The Cube goes egg-shaped with EViD
Wednesday, 12 December 2001

Musselburgh, a seaside town just outside Edinburgh, is home to the Cube, a brand new 1,200-capacity club over two floors built from the ground up by local entrepreneur Alfredo Alongi. This impressive venue has the distinction of being the UK's first EViD installation. This new range of elegant ellipsoid loudspeakers from Electro-Voice designed specifically for contractors made its UK debut at the PLASA show earlier this year.

Installers Starstruck Sound and Light were responsible for specifying the EViDs. Starstruck's Kenny Taylor admitted that he had in fact specified another brand until Shuttlesound's Andy Murray walked in with an EViD to show him. "It was definitely a case of the right product at the right time," said Taylor. "Visually the EViDs look stunning - a real departure from the usual black box scenario - and being EV, I was fairly convinced they'd sound good as well, so specifying them was a very straightforward decision. The fact that they come in so many different sizes is also a great advantage, and of course they are dead easy to mount. I'm delighted with the results."

Taylor specified a total of 18 EViD 6.2 cabinets, which is the extended range, high output system. 14 are housed in the upstairs bar which receives its audio feed from a separate DJ area with a dancefloor. The two areas are connected by a walkway which spans the main club area downstairs. A further four EViD 6.2s provide audio for the downstairs bar off the main dancefloor. Kenny feels that his choice of the EVids was absolutely right for the club.

SiDD and Sophie Ellis-Bextor: All Ears
Wednesday, 12 December 2001

In a relatively new application, XTA's DP324 dynamics controller, or SiDD (Seriously Intelligent Digital Dynamics), has been chosen for use with the in-ear monitoring system for Sophie Ellis-Bextor and her band. A total of five channels were used under the control of monitor engineer Sean Busby-Little, who commented: "SiDD is a very versatile unit because it has so many functions, which are all easily accessible for a live gig situation. A lot of digital units tend to be a bit slow to access the parameters but I have not found that with these, everything is very user friendly . . . You would normally have to have at least three units chained together to achieve what you can do with one of these so the size of it is an added bonus, all the toys you need and it's only 1U."

SiDD (the DP324) is a powerful processing unit incorporating Brick-Wall limiting, input EQ, High and Low pass filters, ADT and Delay, Compression and Gate and Expansion with side-chain EQ. Interface software allows real-time control of multiple SiDD controllers with a PC. Over the past few years, in-ear monitoring has quickly become the de-facto foldback method for live performance and the engineering skill for balancing the sound have moved from the battle of feedback over level to a more finite art: that of creating the perfect mix for each performer. The use of high quality earpiece drivers within these systems makes the dynamics control of paramount importance to avoid damage to the musician’s hearing.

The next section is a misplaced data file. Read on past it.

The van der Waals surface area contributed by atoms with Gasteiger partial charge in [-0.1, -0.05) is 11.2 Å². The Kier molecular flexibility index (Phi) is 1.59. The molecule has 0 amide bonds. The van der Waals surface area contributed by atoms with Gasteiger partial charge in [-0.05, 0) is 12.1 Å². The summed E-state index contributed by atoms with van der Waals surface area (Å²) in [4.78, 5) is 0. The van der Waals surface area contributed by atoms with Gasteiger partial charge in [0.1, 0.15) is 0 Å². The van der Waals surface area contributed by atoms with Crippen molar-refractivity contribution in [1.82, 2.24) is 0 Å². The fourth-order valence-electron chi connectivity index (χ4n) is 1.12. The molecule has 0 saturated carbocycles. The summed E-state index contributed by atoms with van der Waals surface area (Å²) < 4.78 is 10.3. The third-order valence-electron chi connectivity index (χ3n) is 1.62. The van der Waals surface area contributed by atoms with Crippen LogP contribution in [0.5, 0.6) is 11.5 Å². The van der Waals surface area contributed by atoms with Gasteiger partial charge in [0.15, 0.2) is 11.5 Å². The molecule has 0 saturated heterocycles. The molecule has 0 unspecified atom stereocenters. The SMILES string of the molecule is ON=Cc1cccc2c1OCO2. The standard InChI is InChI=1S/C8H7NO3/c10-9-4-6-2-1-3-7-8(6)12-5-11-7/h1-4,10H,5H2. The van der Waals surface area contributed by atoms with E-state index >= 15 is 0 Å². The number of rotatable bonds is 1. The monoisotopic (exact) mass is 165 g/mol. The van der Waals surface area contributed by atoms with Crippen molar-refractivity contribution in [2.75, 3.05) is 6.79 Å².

XTA products are available in the UK via Beyerdynamic.

 
 
Turbosound Goes ‘Wild West’
Tuesday, 11 December 2001

Innovation - Turbosound’s official installer in Tyne and Wear - was recently commissioned to supply and install the sound system for a ‘wild west’ theme bar in Newcastle. Purpose-built on two floors, Buffalo Joe’s is the latest and now the largest theme bar to hit The Quayside, with a capacity of up to 1000 people.

Hosting a schedule of live entertainment six days a week - which includes a DJ throughout open hours, cabaret, live PA and bucking bronco - the owners considered the sound system to be a major priority. Innovation tendered successfully, and the company designed and installed the sound system, the main backbone of which is 12 Turbosound TCS-259 speakers positioned discreetly amongst the wild west props throughout the ground floor, six TCS-35 speakers set on the first floor, six TCS-118 subwoofers placed throughout the ground floor, along with one THL-818 enclosure on the dance floor.

Innovation founder and director Rob Hutchinson commented: "The design needed to incorporate less level aimed at the bar staff, yet at the same time be loud enough on the ground floor level to extend the dance floor sound to surrounding areas when required. The THL-818 horn-loaded enclosure on the dance floor enables the bottom end to kick."

 
Britannia Row Joins L-Acoustics V-Dosc Network
Tuesday, 11 December 2001

Britannia Row Productions has recently signed the V-DOSC Network Agreement to join the worldwide network of L-Acoustics V-DOSC Partners since December 1st.

Since its foundation in 1975, Britannia Row Productions has developed a worldwide reputation, specializing in audio design, project management and the supply of sophisticated sound equipment with sound engineers and technicians for major events and concert tours. Britannia Row Productions has been using L-Acoustic systems for its tours and projects for several years. Britannia Row Productions will receive their first delivery by mid-December of a complete arena system.